One of the more distinct characteristics of Toledoans is a willfully deaf resistance to the siren song of whatever it is “they” might be doing elsewhere.
Trendy? Us? Not in our collective lifetime. ...
This can be a good quality, as happened that winter a few years ago when all the truly chic women of Manhattan braved the elements bare-legged, without so much as the sheerest of stockings.
At that moment in couture history, women in Toledo were only too happy to remain oblivious to the fickle whims of fashion. Stockings? Not even. We wore thick wool tights!
On the other hand, whenever we're confronted with something new, it's exactly that kind of thinking that turns us into the sort of people who blurt, “But we've always done it that way!” without realizing how dangerously self-limiting such sentiment can be.
Example: That same smug disregard for new ideas has had us wondering, for the past dozen or so years, when all those new factory jobs we need so much might materialize.
And here we are again, failing to commit to another new social trend - except, this time, I can't tell if this is to our credit or our deficit.
Let's talk about flash mobs.
From the Word Spy Web site:
``(FLASH mawb) n. A large group of people who gather in a usually predetermined location, perform some brief action, and then quickly disperse. -v., -adj. . Note, as well, that flash mob has a wonderful synonym: inexplicable mob.''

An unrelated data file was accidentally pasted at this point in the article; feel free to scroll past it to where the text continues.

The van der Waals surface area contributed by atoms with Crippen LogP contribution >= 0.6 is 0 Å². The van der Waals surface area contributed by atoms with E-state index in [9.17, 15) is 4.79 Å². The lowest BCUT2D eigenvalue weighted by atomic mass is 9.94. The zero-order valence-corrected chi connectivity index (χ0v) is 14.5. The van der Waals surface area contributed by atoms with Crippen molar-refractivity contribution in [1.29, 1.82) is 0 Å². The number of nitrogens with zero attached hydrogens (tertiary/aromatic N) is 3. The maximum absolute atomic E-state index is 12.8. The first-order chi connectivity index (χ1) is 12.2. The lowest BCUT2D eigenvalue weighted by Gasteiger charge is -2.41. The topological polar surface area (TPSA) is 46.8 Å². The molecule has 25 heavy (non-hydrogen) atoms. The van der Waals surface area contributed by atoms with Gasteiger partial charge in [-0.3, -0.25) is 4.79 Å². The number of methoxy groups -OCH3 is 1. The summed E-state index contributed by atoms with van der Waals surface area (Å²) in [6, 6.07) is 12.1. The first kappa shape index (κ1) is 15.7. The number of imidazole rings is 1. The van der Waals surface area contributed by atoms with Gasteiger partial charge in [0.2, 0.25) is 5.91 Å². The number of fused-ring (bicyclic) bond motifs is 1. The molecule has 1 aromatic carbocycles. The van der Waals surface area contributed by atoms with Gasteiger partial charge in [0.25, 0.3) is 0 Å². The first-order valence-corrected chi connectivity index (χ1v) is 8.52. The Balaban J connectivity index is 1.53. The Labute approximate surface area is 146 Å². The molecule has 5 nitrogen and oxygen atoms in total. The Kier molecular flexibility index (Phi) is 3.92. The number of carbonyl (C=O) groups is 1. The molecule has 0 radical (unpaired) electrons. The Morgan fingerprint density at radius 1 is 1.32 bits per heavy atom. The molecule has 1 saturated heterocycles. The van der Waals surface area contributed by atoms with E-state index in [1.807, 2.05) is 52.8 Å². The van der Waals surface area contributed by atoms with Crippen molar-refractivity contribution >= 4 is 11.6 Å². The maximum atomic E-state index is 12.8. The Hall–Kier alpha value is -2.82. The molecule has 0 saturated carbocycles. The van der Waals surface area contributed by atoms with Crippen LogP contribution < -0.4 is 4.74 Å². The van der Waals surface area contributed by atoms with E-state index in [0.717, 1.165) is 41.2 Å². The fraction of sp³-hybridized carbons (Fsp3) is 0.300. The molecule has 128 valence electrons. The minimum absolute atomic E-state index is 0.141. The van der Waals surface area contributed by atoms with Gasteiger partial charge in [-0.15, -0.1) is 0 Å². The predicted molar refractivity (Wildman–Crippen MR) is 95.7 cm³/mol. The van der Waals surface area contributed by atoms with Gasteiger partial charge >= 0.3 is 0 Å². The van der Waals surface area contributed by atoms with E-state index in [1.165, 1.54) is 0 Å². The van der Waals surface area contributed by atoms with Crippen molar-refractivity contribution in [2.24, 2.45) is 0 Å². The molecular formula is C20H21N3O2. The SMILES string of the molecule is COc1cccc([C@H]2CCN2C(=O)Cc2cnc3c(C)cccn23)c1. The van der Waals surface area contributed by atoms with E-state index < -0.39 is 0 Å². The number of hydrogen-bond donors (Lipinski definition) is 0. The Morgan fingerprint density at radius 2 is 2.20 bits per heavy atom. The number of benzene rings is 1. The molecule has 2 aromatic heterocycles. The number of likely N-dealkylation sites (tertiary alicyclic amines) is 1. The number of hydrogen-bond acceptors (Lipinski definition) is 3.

The first flash mob assembled in New York in May. Three months later, European newspapers are now tripping over themselves to report on these ... what?
Part performance art, part absurdist theater, part guerrilla theater - maybe flash mobs just happen too fast for anyone to arrive at the definitive definition, so to speak.
Whatever they are, flash mobs are the product of Internet life; participants rely on Web sites and e-mail for instructions that have directed them to meet at a SoHo shoe store and act like tourists from Maryland. Or meet at Manhattan hotel lobby and burst into “spontaneous” applause, or gather in Central Park as “mobsters” who chirp like birds.
Over the weekend, San Francisco experienced its second flash mob when a big clot of people gathered in Delores Park at precisely 2:07 p.m. for a rousing but brief game of Duck, Duck, Goose.
As one organizer told the San Francisco Chronicle: “It's fun and childlike. I like things that are silly and purposeless. When do adults get to spin around in public for no reason?”
Given the California political climate, I'd say the Golden State will offer its adults more than ample opportunity to “spin around in public for no reason” for the next two months, but never mind, I digress.
Maybe one reason why flash mobs don't stand much chance of taking hold in Toledo is that we're just not used to crowds anymore - period.
I saw some wonderful photos of downtown Toledo back in the 1940s and '50s and the sight of those sidewalks, jammed with shoulder-to-shoulder pedestrians, looked completely out of place in this city.
Flash mobs? Here? Nah. We're too busy for frivolity.
Besides, there's no place to park.
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